Arts & Entertainment, Features, Reviews

REVIEW: ‘Midnight Mass’ combines horror with biblical themes

I am addicted to horror. As a self-proclaimed junkie, I am very well-acquainted with the works of King, Kubrick, Hitchcock, Stoker and more. You name it, I have seen it or read it. So when I heard Mike Flanagan — the creator of “The Haunting of Hill House” — released a new show, I stopped, dropped and rolled right into my bed and grabbed my laptop, ready to binge watch it.

Midnight Mass on Netflix
“Midnight Mass” on Netflix. Released Sept. 24, the show comes from creator Mike Flanagan, known for his previous horror drama series “The Haunting of Hill House.” ILLUSTRATION BY CONOR KELLEY/ DAILY FREE PRESS STAFF

Netflix released “Midnight Mass” on Sept. 24, just in time for the Halloween season.

After watching “The Haunting of Hill House” and its sister series, “The Haunting of Bly Manor,” I was already a fan of Flanagan’s work. “Midnight Mass” was no exception to his genius, especially since he worked on this passion project for over a decade.

There is just something about the tone of these three shows: The slow burn plotline, the emotionally stricken characters, the gloomy atmosphere and the startling but beautiful scares are all aspects that have developed a new genre of horror. Let’s call it the “Flanagan flare.”

“Midnight Mass” sets the scene in a sleepy bible-minded fishing town called Crockett Island, only accessible by ferry. Everybody knows everybody on Crockett Island, and if you don’t show up to church, you’re not just in trouble with God. A new, young priest named Father Paul Hill arrives as a temporary replacement for the resident reverend who is away on missionary work.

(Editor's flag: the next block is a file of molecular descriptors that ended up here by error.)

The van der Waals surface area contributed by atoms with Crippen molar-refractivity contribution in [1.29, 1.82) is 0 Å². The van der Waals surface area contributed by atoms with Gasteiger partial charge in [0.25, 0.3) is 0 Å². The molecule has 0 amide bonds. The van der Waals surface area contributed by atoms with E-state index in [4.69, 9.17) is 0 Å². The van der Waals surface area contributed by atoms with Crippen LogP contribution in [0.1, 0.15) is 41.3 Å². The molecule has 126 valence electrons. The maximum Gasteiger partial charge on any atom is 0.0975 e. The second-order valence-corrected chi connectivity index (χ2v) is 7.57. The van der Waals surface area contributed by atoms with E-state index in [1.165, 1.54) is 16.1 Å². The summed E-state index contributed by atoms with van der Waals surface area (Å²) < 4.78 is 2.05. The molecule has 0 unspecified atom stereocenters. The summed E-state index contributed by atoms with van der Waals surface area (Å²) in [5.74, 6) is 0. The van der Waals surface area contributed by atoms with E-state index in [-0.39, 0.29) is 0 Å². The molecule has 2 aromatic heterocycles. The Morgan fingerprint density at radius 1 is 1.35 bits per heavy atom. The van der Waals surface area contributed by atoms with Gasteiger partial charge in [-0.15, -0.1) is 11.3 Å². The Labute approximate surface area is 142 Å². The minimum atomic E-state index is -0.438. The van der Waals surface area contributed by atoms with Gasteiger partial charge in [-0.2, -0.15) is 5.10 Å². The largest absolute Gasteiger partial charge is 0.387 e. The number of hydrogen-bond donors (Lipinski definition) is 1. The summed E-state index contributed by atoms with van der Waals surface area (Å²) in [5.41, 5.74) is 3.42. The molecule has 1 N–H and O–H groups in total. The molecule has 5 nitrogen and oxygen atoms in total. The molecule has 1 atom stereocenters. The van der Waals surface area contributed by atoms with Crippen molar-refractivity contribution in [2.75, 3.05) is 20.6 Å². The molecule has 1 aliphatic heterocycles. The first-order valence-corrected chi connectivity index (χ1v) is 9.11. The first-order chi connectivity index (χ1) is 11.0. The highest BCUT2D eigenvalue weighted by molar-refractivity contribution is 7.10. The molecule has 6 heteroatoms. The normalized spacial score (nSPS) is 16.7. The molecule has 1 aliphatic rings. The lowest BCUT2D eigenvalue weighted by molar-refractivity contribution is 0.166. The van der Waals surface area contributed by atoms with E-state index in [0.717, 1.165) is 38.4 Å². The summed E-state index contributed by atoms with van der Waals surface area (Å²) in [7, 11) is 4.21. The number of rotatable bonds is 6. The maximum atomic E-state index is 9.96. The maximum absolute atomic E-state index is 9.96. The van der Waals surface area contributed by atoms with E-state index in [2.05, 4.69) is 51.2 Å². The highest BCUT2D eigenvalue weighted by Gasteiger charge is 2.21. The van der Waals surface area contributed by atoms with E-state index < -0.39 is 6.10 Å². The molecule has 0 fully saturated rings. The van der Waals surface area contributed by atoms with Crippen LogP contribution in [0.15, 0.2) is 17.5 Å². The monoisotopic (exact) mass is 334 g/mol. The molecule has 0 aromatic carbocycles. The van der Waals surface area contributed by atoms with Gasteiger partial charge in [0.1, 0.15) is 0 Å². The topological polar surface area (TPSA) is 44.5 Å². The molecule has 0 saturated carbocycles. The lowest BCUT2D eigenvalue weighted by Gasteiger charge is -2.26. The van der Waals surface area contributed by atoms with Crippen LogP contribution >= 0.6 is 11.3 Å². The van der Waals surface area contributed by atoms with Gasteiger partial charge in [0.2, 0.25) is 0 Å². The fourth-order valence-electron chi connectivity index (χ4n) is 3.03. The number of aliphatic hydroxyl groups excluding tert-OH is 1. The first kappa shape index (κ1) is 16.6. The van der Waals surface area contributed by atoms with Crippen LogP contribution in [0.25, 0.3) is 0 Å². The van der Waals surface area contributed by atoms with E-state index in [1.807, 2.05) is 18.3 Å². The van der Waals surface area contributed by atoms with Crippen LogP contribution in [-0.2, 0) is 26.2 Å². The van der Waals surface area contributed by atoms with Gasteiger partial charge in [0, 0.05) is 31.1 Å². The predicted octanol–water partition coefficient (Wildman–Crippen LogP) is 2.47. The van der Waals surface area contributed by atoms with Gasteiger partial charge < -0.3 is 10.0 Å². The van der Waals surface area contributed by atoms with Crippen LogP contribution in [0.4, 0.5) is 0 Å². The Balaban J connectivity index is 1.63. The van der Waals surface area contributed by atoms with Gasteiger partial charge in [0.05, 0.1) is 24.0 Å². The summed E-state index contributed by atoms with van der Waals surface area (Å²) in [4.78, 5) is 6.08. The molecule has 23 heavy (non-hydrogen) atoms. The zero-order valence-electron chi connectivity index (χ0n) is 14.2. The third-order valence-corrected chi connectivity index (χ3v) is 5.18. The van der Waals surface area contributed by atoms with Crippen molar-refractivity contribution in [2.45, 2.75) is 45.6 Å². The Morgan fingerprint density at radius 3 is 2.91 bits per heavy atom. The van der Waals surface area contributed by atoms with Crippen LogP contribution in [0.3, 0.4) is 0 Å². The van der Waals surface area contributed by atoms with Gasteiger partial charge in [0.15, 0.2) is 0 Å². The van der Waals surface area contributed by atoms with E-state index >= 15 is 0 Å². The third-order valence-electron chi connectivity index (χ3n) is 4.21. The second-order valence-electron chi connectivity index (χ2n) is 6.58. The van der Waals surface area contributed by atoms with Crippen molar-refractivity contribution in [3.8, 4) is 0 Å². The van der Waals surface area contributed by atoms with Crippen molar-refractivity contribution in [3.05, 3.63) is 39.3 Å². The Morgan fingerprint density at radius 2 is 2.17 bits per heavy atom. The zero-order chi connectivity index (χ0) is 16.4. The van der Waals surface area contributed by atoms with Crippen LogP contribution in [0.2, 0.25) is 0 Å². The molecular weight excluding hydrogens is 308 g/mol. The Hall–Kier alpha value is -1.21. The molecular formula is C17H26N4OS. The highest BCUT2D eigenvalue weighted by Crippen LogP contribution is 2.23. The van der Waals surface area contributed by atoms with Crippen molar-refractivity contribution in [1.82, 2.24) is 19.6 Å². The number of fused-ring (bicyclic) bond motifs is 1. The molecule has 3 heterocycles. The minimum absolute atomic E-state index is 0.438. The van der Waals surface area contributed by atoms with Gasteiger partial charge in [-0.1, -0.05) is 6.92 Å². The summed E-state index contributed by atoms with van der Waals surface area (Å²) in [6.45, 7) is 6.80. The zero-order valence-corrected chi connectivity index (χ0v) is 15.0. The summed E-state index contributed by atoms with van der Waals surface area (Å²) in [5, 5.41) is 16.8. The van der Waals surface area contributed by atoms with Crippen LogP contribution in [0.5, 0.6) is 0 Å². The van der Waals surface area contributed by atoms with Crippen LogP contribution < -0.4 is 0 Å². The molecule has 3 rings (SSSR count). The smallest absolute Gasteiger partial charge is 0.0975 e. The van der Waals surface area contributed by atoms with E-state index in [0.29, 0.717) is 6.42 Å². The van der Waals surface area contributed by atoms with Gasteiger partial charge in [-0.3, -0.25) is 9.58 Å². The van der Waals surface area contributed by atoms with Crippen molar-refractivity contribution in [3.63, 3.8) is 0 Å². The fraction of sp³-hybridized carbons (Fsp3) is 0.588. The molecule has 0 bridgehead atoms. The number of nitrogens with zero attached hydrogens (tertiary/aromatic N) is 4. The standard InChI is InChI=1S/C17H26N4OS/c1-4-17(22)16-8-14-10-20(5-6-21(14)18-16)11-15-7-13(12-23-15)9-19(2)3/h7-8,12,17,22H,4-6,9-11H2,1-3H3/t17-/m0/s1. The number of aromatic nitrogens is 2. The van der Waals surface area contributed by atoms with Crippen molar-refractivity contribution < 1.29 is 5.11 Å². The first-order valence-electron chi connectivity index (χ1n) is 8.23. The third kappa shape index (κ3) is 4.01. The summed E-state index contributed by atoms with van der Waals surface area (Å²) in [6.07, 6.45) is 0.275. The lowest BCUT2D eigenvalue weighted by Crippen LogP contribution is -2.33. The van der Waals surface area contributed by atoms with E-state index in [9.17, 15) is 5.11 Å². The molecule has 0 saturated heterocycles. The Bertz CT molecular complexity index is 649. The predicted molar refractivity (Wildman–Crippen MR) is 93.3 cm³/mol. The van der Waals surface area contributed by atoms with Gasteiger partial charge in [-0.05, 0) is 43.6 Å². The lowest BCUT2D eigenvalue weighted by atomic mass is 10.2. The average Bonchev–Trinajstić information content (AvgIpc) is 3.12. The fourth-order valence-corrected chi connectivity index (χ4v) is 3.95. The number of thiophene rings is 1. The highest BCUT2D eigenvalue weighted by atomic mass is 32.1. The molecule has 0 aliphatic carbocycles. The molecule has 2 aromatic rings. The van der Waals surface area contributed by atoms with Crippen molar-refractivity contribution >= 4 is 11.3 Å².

The priest is not the only fresh face on the island, though. We also meet Riley, a Crockett Island native, returning from years in prison after killing a young woman in a drunk driving accident. Riley lost his Christian faith as he faced his time and now returns to the place where his past haunts him the most.

Father Paul sparks religious fervor through his sermons and his divine ability to produce miracles. After a girl who uses a wheelchair walks freely, his workings undoubtedly convert the town to follow his word. Father Paul’s miracles come from sinister roots, though, putting a price on his bewitching gift. The town members soon become blinded by Paul’s power, failing to notice any fault in his works.

In spoiler-free terms, fans of classic horror will enjoy the twisted climax, which reveals Father Paul’s true intentions for the island. As the disturbing truth is exposed, the characters must face decisions that will change their lives for eternity.

No “Flanagan flare” is complete without a critical commentary on social structure and human nature. Faith and atheism present a dichotomy as the godly man and the sinful man arrive at Crockett Island on the same day, igniting the main conflict. The line between selfishness and selflessness allows the characters to come to terms with their inner demons amidst the actual demons who roam the Island.

Rising action in episodes one and two slowly heats up until you don’t even realize the pot is boiling over, and a shocking twist strikes at the end of episode three. By the end of the series, a central theme traces the message of a famous proverb, “the road to hell is paved with good intentions.”

“Midnight Mass” asks its audience: how far is someone willing to go to maintain the purity of their beliefs? Pretty far, apparently, according to Flanagan. This series is not for the faint of heart nor the horror novice. It’s safe to say that this series did not wane my addiction to the genre. Keep up the good work, Netflix, because the last thing we horror junkies need is another “Hubie Halloween.”






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